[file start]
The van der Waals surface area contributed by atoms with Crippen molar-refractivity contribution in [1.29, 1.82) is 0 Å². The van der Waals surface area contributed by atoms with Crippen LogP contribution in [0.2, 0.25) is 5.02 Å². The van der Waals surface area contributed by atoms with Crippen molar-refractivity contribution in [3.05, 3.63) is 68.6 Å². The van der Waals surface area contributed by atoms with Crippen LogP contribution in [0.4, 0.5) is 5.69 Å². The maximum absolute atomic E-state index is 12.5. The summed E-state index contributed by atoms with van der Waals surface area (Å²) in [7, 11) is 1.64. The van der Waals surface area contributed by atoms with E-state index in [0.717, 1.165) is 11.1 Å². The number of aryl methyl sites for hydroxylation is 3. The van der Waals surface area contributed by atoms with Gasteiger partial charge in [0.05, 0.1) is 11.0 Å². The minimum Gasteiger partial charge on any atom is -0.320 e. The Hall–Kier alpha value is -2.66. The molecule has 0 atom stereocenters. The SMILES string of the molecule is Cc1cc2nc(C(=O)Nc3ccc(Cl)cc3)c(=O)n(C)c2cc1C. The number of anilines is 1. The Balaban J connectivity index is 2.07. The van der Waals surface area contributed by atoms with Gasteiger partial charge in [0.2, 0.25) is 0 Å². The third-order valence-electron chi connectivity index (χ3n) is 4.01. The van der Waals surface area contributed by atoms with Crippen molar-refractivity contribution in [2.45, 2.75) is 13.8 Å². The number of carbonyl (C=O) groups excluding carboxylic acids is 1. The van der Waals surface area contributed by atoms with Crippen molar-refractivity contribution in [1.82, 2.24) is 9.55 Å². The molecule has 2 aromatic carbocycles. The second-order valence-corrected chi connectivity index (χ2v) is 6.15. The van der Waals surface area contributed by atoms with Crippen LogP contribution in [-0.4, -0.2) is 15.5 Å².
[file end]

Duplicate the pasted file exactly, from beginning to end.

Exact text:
The van der Waals surface area contributed by atoms with Crippen molar-refractivity contribution in [1.29, 1.82) is 0 Å². The van der Waals surface area contributed by atoms with Crippen LogP contribution in [0.2, 0.25) is 5.02 Å². The van der Waals surface area contributed by atoms with Crippen molar-refractivity contribution in [3.05, 3.63) is 68.6 Å². The van der Waals surface area contributed by atoms with Crippen LogP contribution in [0.4, 0.5) is 5.69 Å². The maximum absolute atomic E-state index is 12.5. The summed E-state index contributed by atoms with van der Waals surface area (Å²) in [7, 11) is 1.64. The van der Waals surface area contributed by atoms with E-state index in [0.717, 1.165) is 11.1 Å². The number of aryl methyl sites for hydroxylation is 3. The van der Waals surface area contributed by atoms with Gasteiger partial charge in [0.05, 0.1) is 11.0 Å². The minimum Gasteiger partial charge on any atom is -0.320 e. The Hall–Kier alpha value is -2.66. The molecule has 0 atom stereocenters. The SMILES string of the molecule is Cc1cc2nc(C(=O)Nc3ccc(Cl)cc3)c(=O)n(C)c2cc1C. The number of anilines is 1. The Balaban J connectivity index is 2.07. The van der Waals surface area contributed by atoms with Gasteiger partial charge in [0.2, 0.25) is 0 Å². The third-order valence-electron chi connectivity index (χ3n) is 4.01. The van der Waals surface area contributed by atoms with Crippen molar-refractivity contribution in [2.45, 2.75) is 13.8 Å². The number of carbonyl (C=O) groups excluding carboxylic acids is 1. The van der Waals surface area contributed by atoms with Crippen molar-refractivity contribution in [1.82, 2.24) is 9.55 Å². The molecule has 2 aromatic carbocycles. The second-order valence-corrected chi connectivity index (χ2v) is 6.15. The van der Waals surface area contributed by atoms with Crippen LogP contribution in [-0.4, -0.2) is 15.5 Å².